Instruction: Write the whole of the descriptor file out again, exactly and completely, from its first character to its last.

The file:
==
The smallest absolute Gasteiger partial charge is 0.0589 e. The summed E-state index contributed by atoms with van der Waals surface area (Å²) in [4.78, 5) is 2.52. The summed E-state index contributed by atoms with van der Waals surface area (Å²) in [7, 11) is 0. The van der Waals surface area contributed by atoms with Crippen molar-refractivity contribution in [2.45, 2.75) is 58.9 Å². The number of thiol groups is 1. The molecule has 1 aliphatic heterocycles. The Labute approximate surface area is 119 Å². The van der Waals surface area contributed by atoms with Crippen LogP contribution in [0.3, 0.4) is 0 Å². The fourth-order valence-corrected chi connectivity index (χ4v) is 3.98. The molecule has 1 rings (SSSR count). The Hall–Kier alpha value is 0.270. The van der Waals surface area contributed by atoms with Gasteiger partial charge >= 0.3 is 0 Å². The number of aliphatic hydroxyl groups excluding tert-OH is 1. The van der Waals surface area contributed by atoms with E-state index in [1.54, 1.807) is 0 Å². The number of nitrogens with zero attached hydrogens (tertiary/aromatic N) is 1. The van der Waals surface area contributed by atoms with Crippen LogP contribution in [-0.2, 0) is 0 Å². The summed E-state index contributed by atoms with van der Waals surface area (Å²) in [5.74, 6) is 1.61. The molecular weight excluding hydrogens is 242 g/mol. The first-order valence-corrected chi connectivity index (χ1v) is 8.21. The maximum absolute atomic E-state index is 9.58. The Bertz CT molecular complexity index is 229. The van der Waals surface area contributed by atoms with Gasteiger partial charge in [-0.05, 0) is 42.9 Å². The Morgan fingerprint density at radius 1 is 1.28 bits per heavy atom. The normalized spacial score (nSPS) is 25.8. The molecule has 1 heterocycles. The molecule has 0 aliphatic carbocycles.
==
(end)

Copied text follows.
The smallest absolute Gasteiger partial charge is 0.0589 e. The summed E-state index contributed by atoms with van der Waals surface area (Å²) in [4.78, 5) is 2.52. The summed E-state index contributed by atoms with van der Waals surface area (Å²) in [7, 11) is 0. The van der Waals surface area contributed by atoms with Crippen molar-refractivity contribution in [2.45, 2.75) is 58.9 Å². The number of thiol groups is 1. The molecule has 1 aliphatic heterocycles. The Labute approximate surface area is 119 Å². The van der Waals surface area contributed by atoms with Crippen LogP contribution in [0.3, 0.4) is 0 Å². The fourth-order valence-corrected chi connectivity index (χ4v) is 3.98. The molecule has 1 rings (SSSR count). The Hall–Kier alpha value is 0.270. The van der Waals surface area contributed by atoms with Gasteiger partial charge >= 0.3 is 0 Å². The number of aliphatic hydroxyl groups excluding tert-OH is 1. The van der Waals surface area contributed by atoms with E-state index in [1.54, 1.807) is 0 Å². The number of nitrogens with zero attached hydrogens (tertiary/aromatic N) is 1. The van der Waals surface area contributed by atoms with Crippen LogP contribution in [-0.2, 0) is 0 Å². The summed E-state index contributed by atoms with van der Waals surface area (Å²) in [5.74, 6) is 1.61. The molecular weight excluding hydrogens is 242 g/mol. The first-order valence-corrected chi connectivity index (χ1v) is 8.21. The maximum absolute atomic E-state index is 9.58. The Bertz CT molecular complexity index is 229. The van der Waals surface area contributed by atoms with Gasteiger partial charge in [-0.05, 0) is 42.9 Å². The Morgan fingerprint density at radius 1 is 1.28 bits per heavy atom. The normalized spacial score (nSPS) is 25.8. The molecule has 1 heterocycles. The molecule has 0 aliphatic carbocycles.